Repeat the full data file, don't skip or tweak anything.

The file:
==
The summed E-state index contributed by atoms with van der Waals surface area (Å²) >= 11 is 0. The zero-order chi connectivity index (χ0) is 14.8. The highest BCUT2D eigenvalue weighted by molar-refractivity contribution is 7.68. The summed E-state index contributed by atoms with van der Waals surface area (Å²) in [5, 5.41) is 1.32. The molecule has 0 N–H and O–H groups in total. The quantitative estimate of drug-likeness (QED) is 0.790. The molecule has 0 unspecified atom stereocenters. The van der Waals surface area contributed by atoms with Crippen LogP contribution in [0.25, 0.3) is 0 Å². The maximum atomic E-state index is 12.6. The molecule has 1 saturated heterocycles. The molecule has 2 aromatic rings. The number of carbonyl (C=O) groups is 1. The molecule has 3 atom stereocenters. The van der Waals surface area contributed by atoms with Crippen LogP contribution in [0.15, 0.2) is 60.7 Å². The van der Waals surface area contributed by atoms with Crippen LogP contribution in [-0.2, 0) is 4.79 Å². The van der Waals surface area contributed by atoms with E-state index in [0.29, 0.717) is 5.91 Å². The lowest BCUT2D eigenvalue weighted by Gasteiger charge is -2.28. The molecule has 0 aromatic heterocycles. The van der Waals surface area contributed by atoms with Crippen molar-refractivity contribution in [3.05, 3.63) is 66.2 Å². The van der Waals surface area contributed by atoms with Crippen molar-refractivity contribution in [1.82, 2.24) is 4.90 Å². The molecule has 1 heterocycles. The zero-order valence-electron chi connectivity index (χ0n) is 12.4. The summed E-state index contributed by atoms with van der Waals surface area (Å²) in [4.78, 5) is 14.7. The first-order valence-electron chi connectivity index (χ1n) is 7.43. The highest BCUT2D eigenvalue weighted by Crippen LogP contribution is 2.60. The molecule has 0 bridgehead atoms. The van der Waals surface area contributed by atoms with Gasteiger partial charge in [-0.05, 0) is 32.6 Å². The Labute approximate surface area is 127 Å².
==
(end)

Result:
The summed E-state index contributed by atoms with van der Waals surface area (Å²) >= 11 is 0. The zero-order chi connectivity index (χ0) is 14.8. The highest BCUT2D eigenvalue weighted by molar-refractivity contribution is 7.68. The summed E-state index contributed by atoms with van der Waals surface area (Å²) in [5, 5.41) is 1.32. The molecule has 0 N–H and O–H groups in total. The quantitative estimate of drug-likeness (QED) is 0.790. The molecule has 0 unspecified atom stereocenters. The van der Waals surface area contributed by atoms with Crippen LogP contribution in [0.25, 0.3) is 0 Å². The maximum atomic E-state index is 12.6. The molecule has 1 saturated heterocycles. The molecule has 2 aromatic rings. The number of carbonyl (C=O) groups is 1. The molecule has 3 atom stereocenters. The van der Waals surface area contributed by atoms with Crippen LogP contribution in [0.15, 0.2) is 60.7 Å². The van der Waals surface area contributed by atoms with Crippen LogP contribution in [-0.2, 0) is 4.79 Å². The van der Waals surface area contributed by atoms with E-state index in [0.29, 0.717) is 5.91 Å². The lowest BCUT2D eigenvalue weighted by Gasteiger charge is -2.28. The molecule has 0 aromatic heterocycles. The van der Waals surface area contributed by atoms with Crippen molar-refractivity contribution in [3.05, 3.63) is 66.2 Å². The van der Waals surface area contributed by atoms with Crippen molar-refractivity contribution in [1.82, 2.24) is 4.90 Å². The molecule has 1 heterocycles. The zero-order valence-electron chi connectivity index (χ0n) is 12.4. The summed E-state index contributed by atoms with van der Waals surface area (Å²) in [4.78, 5) is 14.7. The first-order valence-electron chi connectivity index (χ1n) is 7.43. The highest BCUT2D eigenvalue weighted by Crippen LogP contribution is 2.60. The molecule has 0 bridgehead atoms. The van der Waals surface area contributed by atoms with Gasteiger partial charge in [-0.05, 0) is 32.6 Å². The Labute approximate surface area is 127 Å².